Many firms will be “authorised but not compliant” when the Financial Services Authority (FSA) starts to regulate the general insurance industry in the UK in January 2005, according to a survey of over two hundred of the industry’s senior management by Docucorp, a provider of information solutions. 96% of those surveyed expect a substantial number of insurers and brokers to have completed the necessary paperwork to the FSA’s satisfaction – and have achieved authorisation – without actually being compliant with the new regulations.
The survey also reveals that nearly two thirds (64%) within the general insurance industry believe far more cost-effective methods of compliance could have been found had they been given longer to prepare. 92% believe the FSA has substantially underestimated the cost to the industry of implementing the new regulatory requirements.
“The FSA does not appear to have taken into account the extent of the preparations that insurers and brokers are having to make,” says Tracey Robinson, Managing Director of Docucorp. “The majority of firms applying for general insurance authorisation (63% in our survey) are not already authorised by the FSA for any other type of business, such as life assurance or investment management, and are therefore entirely unaccustomed to such stringent regulation. Some of the rules, most notably the introduction of a regulated sales process and major, new record-keeping requirements, are also entirely new to the industry and require substantial changes to IT systems that some firms are clearly going to struggle to complete by January.”
The new regime is set to come into force on 14 January in order to meet the deadline for EU Member States to implement the Insurance Mediation Directive. 65% of those surveyed by Docucorp are fearful that the watchdog will seek to make examples of some firms once the new regime starts.
“The FSA appears to be allowing pressure to adhere to the blueprint of Europe to override UK interests,” says Robinson. “Our survey indicates that the general insurance industry simply needs longer to prepare if this new regime is to be fair and effective, and the costs to consumers and shareholders are to be minimised.”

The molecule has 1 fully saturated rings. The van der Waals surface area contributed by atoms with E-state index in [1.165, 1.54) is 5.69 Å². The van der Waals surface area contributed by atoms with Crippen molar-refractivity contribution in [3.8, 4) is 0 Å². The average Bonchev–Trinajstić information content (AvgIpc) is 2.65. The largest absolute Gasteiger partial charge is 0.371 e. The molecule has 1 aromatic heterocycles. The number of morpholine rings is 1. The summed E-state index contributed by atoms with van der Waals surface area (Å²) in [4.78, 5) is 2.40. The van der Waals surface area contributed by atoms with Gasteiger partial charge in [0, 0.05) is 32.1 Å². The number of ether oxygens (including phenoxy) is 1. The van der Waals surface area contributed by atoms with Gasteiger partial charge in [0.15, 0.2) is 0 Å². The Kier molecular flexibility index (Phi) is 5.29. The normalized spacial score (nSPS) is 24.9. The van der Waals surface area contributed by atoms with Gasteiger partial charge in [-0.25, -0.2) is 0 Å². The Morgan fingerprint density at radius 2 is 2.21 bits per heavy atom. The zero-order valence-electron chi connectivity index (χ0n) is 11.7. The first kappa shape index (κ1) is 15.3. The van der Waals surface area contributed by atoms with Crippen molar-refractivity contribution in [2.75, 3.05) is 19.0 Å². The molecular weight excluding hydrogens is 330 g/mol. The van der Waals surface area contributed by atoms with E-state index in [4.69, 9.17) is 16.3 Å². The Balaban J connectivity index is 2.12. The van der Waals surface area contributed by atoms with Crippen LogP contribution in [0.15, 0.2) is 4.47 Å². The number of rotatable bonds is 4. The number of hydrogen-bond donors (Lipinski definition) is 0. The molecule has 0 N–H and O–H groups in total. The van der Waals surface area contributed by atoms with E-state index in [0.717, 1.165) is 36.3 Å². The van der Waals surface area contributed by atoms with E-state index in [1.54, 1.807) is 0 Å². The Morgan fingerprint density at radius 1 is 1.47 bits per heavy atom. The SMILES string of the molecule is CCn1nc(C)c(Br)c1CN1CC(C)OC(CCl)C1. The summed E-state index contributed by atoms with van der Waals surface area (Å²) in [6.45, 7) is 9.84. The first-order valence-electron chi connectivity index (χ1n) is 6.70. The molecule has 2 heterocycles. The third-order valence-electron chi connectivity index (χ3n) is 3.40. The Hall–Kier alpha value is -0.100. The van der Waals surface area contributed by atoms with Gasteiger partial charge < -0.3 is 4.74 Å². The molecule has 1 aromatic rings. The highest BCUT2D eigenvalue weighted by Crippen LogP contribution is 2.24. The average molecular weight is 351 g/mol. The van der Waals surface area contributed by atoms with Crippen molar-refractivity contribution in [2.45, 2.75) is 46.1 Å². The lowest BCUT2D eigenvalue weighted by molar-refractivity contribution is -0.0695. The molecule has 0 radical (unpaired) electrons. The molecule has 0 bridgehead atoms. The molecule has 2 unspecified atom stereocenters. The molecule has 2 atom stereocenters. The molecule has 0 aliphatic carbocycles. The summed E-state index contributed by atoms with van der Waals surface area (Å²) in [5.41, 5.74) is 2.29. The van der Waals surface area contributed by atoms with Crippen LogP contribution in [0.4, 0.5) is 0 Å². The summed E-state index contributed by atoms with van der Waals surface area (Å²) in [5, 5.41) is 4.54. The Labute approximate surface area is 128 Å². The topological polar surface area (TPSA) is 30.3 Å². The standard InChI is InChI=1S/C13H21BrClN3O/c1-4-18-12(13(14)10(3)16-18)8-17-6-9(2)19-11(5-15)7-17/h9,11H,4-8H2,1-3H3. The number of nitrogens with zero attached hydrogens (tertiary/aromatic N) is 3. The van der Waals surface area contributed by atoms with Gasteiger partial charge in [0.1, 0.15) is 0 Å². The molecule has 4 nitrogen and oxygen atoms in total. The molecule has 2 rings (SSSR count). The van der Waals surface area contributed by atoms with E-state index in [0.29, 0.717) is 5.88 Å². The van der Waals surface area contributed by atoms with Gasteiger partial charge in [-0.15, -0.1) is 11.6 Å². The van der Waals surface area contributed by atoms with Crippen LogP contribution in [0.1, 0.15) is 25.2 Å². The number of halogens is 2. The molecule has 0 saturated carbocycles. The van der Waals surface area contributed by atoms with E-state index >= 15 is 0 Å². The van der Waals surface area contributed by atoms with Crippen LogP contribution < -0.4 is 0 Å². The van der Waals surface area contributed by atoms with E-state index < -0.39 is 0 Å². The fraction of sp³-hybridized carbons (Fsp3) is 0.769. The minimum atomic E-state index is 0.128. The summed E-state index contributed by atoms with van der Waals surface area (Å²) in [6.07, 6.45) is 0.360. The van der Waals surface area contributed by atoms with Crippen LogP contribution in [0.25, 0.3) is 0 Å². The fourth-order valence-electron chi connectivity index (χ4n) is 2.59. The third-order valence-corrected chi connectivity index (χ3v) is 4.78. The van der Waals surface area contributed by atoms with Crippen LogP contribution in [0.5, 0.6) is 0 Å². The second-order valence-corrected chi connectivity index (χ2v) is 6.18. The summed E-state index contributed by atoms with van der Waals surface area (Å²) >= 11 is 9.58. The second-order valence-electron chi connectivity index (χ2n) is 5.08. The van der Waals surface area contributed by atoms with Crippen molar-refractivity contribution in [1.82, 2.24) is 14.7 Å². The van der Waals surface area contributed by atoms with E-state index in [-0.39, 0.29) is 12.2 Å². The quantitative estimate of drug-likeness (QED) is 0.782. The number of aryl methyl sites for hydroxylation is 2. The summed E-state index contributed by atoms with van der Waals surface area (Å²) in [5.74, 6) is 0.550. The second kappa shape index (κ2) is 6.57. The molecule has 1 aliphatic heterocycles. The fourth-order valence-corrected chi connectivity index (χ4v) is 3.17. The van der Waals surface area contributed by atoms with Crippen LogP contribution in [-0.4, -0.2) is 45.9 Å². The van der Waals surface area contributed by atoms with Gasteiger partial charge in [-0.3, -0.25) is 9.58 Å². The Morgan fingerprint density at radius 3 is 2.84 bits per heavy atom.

Docucorp’s survey also reveals concern within the general insurance industry over the impact of the FSA’s “gold-plating” of EU directives by making UK regulations more stringent than those strictly needed to comply with Brussels. 87% are worried that EU regulatory passports mean that firms authorised in Continental Europe will be able to operate here with lighter regulation than domestic players.
“The problem of gold-plating makes it all the more important that UK firms act swiftly to find the most cost-effective means of complying with the regulations that the FSA is imposing,” says Robinson.
77% of those surveyed believe the new regulatory regime for general insurance presents a major IT challenge. For example, under the regulations firms must be able to access all information that the regulator may require, such as sales and policy documents and claims data, within 48 hours. 86% of respondents say that their existing record keeping systems would be unable to cope with this requirement.
“Our research shows that the majority of firms are going to be relying on adaptations to their existing processes in the early stages of the new regime,” says Robinson. ” However, experience of coping with a similar regulatory regime in the life assurance and investment management sectors indicates that IT systems that use rules to entrench compliant procedures within an organisation offer by far the safest and most cost-effective means of compliance. We therefore expect the general insurance industry to invest in applications of this kind over the coming months and years, and this should significantly improve the standard and cost-efficiency of compliance.”
Docucorp’s survey of general insurers and brokers was conducted by telephone and email during November 2004. 90% of those surveyed were from firms planning to become directly authorised by the FSA and 10% from organisations intending to be appointed representatives of another directly regulated firm.